How's this for an assertion of the power of the executive?
White House officials can exclude dissenters from taxpayer-funded appearances by President Bush without violating the protesters' rights, according to lawyers for volunteers who helped eject three people from a hall where Bush was to speak.The argument boils down to - "He's the Decider, he doesn't have to allow dissent in his presence".
Attorneys for Michael Casper and Jay Bob Klinkerman said the government has the same rights as a private corporation when its officials speak.
"The president may constitutionally make viewpoint-based exclusionary determinations in conveying his own message," the attorneys said in a filing last week. "So in following the instructions of the White House and carrying out its viewpoint-based exclusions, Casper and Klinkerman did not violate any of plaintiffs' constitutional rights."
The case involves three plaintiffs who are suing security guards who turfed them out of a 2005 Bush talk about his plans for Social Security in Denver because they were wearing T-shirts which said "Stop the lies".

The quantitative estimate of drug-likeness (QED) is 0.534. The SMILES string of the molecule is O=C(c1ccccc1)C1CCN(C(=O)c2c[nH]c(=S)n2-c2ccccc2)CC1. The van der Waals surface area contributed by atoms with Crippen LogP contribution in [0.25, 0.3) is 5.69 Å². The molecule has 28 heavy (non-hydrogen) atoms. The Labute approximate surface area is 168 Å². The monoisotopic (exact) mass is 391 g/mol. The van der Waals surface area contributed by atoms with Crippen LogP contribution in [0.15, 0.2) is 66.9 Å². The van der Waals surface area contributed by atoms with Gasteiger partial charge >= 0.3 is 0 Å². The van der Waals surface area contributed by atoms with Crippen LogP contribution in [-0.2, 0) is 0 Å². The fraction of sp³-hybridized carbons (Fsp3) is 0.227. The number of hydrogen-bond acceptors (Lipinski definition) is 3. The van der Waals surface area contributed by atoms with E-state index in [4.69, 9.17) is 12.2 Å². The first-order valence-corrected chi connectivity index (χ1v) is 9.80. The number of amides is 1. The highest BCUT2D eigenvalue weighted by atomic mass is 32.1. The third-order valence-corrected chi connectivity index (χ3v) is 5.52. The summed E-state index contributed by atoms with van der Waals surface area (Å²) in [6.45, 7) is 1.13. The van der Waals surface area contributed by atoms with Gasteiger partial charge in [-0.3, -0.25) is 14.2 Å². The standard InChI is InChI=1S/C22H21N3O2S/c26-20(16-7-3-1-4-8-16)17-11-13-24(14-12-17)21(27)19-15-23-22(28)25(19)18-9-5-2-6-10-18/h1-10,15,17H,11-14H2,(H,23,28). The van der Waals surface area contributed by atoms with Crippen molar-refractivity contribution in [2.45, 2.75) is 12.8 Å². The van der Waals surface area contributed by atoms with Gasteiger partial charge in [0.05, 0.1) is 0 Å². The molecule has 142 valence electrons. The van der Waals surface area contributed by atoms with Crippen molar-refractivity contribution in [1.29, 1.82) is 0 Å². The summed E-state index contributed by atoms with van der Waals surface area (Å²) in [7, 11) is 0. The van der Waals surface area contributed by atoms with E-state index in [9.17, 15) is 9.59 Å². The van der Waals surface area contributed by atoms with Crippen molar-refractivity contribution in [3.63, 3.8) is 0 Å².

Now maybe, if the Bush talk had been an RNC event or some other privately-sponsored meeting then the defense would have a good case - it's already been used successfully in a 1992 case in which an Ohio woman displaying a pro-Bill Clinton button was barred from a campaign rally for the first President Bush which was funded by a private organization, the Strongsville, Ohio, Republican Party.
But a taxpayer-funded event where Bush was speaking as the President of the US, not simply a GOP hack?
The plaintiff's attorney rightly says that's ridiculous.
"A private organization is entitled to limit the kinds of speech that the public can have if it comes to attend its event," Tierney said. "But the government is under a different standard and can't limit speech just based on viewpoint at a public, taxpayer-funded event."Obviously, the GOP and the Bush administration don't agree with that. Welcome to USA Inc. under the management of the asset-strippers. They don't care about the company or it's staff, just their own shareholders.